Well, that was one of the all-time great American speeches, that eulogy President Barack Obama delivered today at the funeral of the Rev. Pastor Clementa Pinckney, who was gunned down last week by a rampaging hate-filled racist. It was so great that it momentarily stirred us out of the parochial swamps of our New Jersey existence to lend – for just a few moments between rage-filled highway jockeying – a toxic-ravaged ear.
Obama through the years has used his oratorical gifts to fashion many fine examples of American rhetoric. Some of his words have merely underscored the distance between the President’s platonic world of forms and the reality of a deeply divided and politically embittered country. But his eulogy today went beyond anything he’s ever said, or extended the best of what he’s said into one line of intellect and heart, manly bearing and song, accomplishing the extraordinary feat of linking not just American to American but the American experience to our mystical heritage of human life and human struggle and the transformative power of God’s grace.
Sure, that last sentence just caused two dozen people to reach for the remote. Indeed, our own reluctance to tune into the speech at the urging of another yielded painfully, resistant as we are to the elixir of words from a public man when we quietly crave, to quote Shakespeare’s King Henry V, “the action of the tiger.”
But this stood out and stood forth. This was not a speech but action disguised as a speech, the way the best of Shakespeare’s speeches are not theater or poetry but sheer force.
No president has ever spoken this way, or powerfully built a speech to the point of being able to justify breaking into actual hymn, as the President did when he sang – beautifully – Amazing Grace.
As Obama paid homage to the fallen man of God, a man killed with members of his flock while they on that fateful day prayed for His mercy, the President’s eulogy simultaneously underscored his own impassioned argument for a more deeply unified United States, the message of his first address to the nation at the 2004 Democratic National Convention, which, in the day to day mechanical and political conveyor belt of now, has arguably tragically eluded much of his stewardship of the country.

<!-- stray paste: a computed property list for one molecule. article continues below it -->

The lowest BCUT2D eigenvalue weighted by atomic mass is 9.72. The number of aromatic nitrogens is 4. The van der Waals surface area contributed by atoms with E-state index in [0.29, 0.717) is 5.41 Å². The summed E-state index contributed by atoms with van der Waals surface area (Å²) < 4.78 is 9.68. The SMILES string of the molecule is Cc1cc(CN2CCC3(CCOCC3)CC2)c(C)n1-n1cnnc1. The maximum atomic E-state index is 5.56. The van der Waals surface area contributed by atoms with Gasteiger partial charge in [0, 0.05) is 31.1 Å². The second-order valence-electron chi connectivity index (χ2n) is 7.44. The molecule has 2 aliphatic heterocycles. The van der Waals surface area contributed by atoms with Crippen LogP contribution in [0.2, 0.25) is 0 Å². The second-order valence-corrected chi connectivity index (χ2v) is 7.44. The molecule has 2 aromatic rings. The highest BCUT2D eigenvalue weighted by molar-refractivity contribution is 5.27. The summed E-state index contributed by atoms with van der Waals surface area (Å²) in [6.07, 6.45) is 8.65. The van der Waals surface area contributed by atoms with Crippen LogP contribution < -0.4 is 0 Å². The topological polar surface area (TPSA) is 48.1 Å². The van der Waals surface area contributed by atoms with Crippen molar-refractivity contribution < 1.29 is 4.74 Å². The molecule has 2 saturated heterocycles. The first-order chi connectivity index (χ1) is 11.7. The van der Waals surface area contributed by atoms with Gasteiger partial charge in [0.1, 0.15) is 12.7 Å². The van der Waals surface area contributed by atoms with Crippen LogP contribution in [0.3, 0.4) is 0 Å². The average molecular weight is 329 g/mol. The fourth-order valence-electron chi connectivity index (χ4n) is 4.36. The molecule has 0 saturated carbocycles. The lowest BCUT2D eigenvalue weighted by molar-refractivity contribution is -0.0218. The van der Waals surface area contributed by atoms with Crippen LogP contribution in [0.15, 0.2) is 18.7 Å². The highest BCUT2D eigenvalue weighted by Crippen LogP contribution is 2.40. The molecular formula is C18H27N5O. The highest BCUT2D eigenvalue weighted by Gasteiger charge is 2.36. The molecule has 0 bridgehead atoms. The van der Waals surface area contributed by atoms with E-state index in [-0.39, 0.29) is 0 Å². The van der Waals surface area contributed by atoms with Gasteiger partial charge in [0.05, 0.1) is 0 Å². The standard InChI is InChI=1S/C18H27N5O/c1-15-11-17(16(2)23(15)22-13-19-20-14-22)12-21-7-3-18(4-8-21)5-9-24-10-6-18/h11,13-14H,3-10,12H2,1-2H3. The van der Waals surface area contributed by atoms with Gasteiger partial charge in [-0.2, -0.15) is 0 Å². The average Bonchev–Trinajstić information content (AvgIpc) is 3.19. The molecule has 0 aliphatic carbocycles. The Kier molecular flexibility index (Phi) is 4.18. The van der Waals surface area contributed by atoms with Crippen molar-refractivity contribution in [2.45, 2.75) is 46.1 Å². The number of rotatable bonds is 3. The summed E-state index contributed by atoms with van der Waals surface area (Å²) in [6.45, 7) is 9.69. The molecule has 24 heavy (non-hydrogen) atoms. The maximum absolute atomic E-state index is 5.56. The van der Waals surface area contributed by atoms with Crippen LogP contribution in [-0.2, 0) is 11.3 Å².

Part of the power of the speech came from the President’s insistence on his commitment to standing up against ongoing injustices. He identified the Confederate Flag that flies from so many public buildings in the South, a painful symbol for many Blacks. “Removing the flag from this state’s capital would not be an act of political correctness,” he said. “It would not an insult to the valor of Confederate soldiers. It would simply be acknowledgment that the cause for which they fought, the cause of slavery, was wrong.” He spoke of a divide in this country as old as it is wrong. “Maybe we now realize the way a racial bias can infect us even when we don’t realize it so that we’re guarding against not just racial slurs, but we’re also guarding against the subtle impulse to call Johnny back for a job interview but not Jamal,” he said.
The eulogy, of course, came a day after the U.S. Supreme Court upheld Obamacare, and on the day the Court enabled marriage equality in all 50 states, part of the core of this President’s legacy.
Amid so much cynicism and heartbreak, urban strife and murder, and the criticisms, for example, of Bernie Sanders newly realized as the Democrat running to succeed Obama said earlier this month the President failed to galvanize people after his stunning 2008 victory, Obama sounded today a persistence and consistency and hope for wholeness that only a steadily beating belief could manifest.
It’s been torn apart, mashed and paved over perhaps too many times since Camden’s own Walt Whitman wrote about it; it was nearly unblemished when that bearded poet offered it to Lincoln, but if we can find it here in the great Garden State, there’s a sprig of laurel somewhere for Obama after this one.
Mr. President, Amen.